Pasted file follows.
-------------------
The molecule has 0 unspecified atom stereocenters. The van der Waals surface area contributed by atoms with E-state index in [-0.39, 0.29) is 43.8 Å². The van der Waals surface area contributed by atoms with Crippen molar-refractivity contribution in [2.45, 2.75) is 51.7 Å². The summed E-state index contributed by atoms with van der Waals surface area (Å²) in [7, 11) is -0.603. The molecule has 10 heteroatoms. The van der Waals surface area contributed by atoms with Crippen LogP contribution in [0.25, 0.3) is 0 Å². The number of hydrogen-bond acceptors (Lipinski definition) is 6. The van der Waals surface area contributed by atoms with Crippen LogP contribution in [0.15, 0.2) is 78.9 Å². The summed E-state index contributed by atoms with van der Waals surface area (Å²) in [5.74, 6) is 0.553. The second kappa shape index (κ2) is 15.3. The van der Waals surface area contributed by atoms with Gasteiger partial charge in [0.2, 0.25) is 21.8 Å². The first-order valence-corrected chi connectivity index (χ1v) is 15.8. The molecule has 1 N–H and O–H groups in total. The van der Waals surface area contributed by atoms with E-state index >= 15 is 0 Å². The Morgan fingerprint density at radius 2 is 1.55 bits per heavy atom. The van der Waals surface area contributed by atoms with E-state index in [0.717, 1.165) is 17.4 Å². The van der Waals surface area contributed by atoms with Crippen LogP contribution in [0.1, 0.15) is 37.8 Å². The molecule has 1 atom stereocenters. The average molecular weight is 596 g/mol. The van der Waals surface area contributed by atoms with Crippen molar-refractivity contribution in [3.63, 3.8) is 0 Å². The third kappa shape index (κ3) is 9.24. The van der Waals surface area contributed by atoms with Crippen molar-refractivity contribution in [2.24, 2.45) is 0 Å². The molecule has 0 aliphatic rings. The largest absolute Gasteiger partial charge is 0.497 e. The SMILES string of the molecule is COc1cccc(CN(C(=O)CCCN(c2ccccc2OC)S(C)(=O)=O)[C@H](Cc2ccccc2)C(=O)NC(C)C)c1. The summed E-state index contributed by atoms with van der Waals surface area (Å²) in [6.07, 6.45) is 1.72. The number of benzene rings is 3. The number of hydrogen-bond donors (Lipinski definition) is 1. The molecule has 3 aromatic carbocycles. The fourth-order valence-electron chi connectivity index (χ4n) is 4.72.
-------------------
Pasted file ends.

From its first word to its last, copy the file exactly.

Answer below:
The molecule has 0 unspecified atom stereocenters. The van der Waals surface area contributed by atoms with E-state index in [-0.39, 0.29) is 43.8 Å². The van der Waals surface area contributed by atoms with Crippen molar-refractivity contribution in [2.45, 2.75) is 51.7 Å². The summed E-state index contributed by atoms with van der Waals surface area (Å²) in [7, 11) is -0.603. The molecule has 10 heteroatoms. The van der Waals surface area contributed by atoms with Crippen LogP contribution in [0.25, 0.3) is 0 Å². The number of hydrogen-bond acceptors (Lipinski definition) is 6. The van der Waals surface area contributed by atoms with Crippen LogP contribution in [0.15, 0.2) is 78.9 Å². The summed E-state index contributed by atoms with van der Waals surface area (Å²) in [5.74, 6) is 0.553. The second kappa shape index (κ2) is 15.3. The van der Waals surface area contributed by atoms with Gasteiger partial charge in [0.2, 0.25) is 21.8 Å². The first-order valence-corrected chi connectivity index (χ1v) is 15.8. The molecule has 1 N–H and O–H groups in total. The van der Waals surface area contributed by atoms with E-state index >= 15 is 0 Å². The Morgan fingerprint density at radius 2 is 1.55 bits per heavy atom. The van der Waals surface area contributed by atoms with E-state index in [0.717, 1.165) is 17.4 Å². The van der Waals surface area contributed by atoms with Crippen LogP contribution in [0.1, 0.15) is 37.8 Å². The molecule has 1 atom stereocenters. The average molecular weight is 596 g/mol. The van der Waals surface area contributed by atoms with Crippen molar-refractivity contribution in [3.63, 3.8) is 0 Å². The third kappa shape index (κ3) is 9.24. The van der Waals surface area contributed by atoms with Crippen molar-refractivity contribution in [2.24, 2.45) is 0 Å². The molecule has 0 aliphatic rings. The largest absolute Gasteiger partial charge is 0.497 e. The SMILES string of the molecule is COc1cccc(CN(C(=O)CCCN(c2ccccc2OC)S(C)(=O)=O)[C@H](Cc2ccccc2)C(=O)NC(C)C)c1. The summed E-state index contributed by atoms with van der Waals surface area (Å²) in [6.07, 6.45) is 1.72. The number of benzene rings is 3. The number of hydrogen-bond donors (Lipinski definition) is 1. The molecule has 3 aromatic carbocycles. The fourth-order valence-electron chi connectivity index (χ4n) is 4.72.